KamAZ-4310: the legendary army all-terrain vehicle-hard worker

For most of our compatriots who served both in the Soviet Army and in the Armed Forces of Russia, the phrase “military truck” is likely to evoke an association with the car of the Kama Automobile Plant, to which the epithet “legendary” is quite applicable. The machine, which was used in almost all branches of the armed forces, not only traveled all over the USSR, but passed the fiery roads of Afghanistan and other countries, where a severe service necessity threw our soldiers, forever entered Soviet and Russian military history.

The first batch of 4310 cars rolled off the assembly line of the giant plant built in record lines in 1981, and their serial production was launched 2 years later. No matter what they tried to talk about the “extremely militarized” Soviet economy, the truck, originally designed and created for the needs of the army, was far from the first in the line of the enterprise. First, eight-ton heavy trucks, dump trucks and truck tractors, which are in demand in the national economy, went into the series. Then it was the turn of the military. However, work on 4310 was carried out for a long time and thoughtfully.

In 1969, when it was started, the symbolic first bucket of earth was taken out during the construction of the Kama Automobile Plant. The authorship of the legendary car belongs to the developers of the Likhachev Moscow Automobile Plant (ZIL). As a matter of fact, they originally designed a model for their enterprise under the name ZIL-170, but it never reached mass production. But the ideas developed in the process were embodied in KamAZ-4310. The novelty passed state tests in 1978, at the same time it was put into service – naturally, with the condition of eliminating the identified shortcomings.

What was the truck that was destined to become a faithful companion of our military for many years? A cabover cab became a signature KAMAZ feature: the engine was located under it. The 4310 was a real all-terrain vehicle: six wheels and permanent four-wheel drive, as well as a ground clearance of 365 mm, made it possible for it to go where the way was closed to other cars. 4310 took 30% rises without any problems and forced water obstacles up to one and a half meters deep. In case a car was caught in the convoy, which was incapable of boasting such qualities, this truck had a powerful winch. The phrase “pull out with KamAZ” was quite common in the Soviet Army (and not in it alone).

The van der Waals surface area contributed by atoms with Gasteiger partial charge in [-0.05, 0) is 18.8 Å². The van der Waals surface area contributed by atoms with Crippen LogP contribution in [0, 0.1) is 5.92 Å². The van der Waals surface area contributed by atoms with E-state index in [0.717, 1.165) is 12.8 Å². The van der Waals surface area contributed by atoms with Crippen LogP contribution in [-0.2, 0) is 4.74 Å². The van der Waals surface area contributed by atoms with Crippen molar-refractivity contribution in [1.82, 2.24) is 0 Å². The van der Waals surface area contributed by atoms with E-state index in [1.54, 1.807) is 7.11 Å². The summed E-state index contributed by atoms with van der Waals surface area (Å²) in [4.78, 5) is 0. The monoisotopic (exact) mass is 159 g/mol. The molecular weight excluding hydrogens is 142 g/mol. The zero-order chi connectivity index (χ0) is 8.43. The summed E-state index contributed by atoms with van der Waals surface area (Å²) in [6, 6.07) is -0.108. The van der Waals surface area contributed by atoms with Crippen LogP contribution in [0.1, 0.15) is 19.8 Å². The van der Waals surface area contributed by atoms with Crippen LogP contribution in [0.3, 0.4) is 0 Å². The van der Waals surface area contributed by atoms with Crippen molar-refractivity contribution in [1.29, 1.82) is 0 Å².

The carrying capacity of this car was 5 tons (despite the fact that its own curb weight reached 8 tons and a half), but in addition, the 4310 could easily transport a trailer of 10 tons on a relatively normal surface and up to 7 tons on complete off-road. In the variant for transporting personnel, the car was equipped with an iron body with a wooden covering and reclining benches, which could accommodate 30 servicemen. Above there was a tarpaulin awning with characteristic “bevels”. It should be noted that it was on the basis of this model that the domestic armored truck Typhoon-1 was subsequently created for transporting manpower, which was used in “hot spots” mainly by special forces fighters and proved to be quite worthy there.

The heart of the 4310 was an 11-liter, 210-horsepower, four-stroke, eight-cylinder diesel engine that could reach speeds of up to 85 kilometers per hour on a good road. True, he also ate more than 30 liters of fuel per 100 kilometers. At the same time, it was still possible to drive KamAZ for a long time and far – a considerable mileage was provided by two fuel tanks with a capacity of 125 liters each. A special feature was the tire pressure regulation system, thanks to which the driver, if necessary, could adjust his own wheels to the quality of the road or its complete absence. Naturally, the steering wheel was equipped with a hydraulic booster – otherwise, only Hercules could control such a colossus.

The KamAZ-4310 cab was almost the dream of an army driver (at least for those times): a three-seater, which had sound and heat insulation, equipped with a hatch, and had seat adjustment. For Soviet military equipment, whose creators never really bothered with soldiers’ comfort, the conditions are very good.

The development of technology, especially military technology, does not stand still. In 1990, the place 4310 in the army was taken by the next, more modern modification – KamAZ-5350. Be that as it may, but the first model of a military truck created at the Kama Automobile Plant turned out to be more than successful not only for its time, but also for the next several decades.

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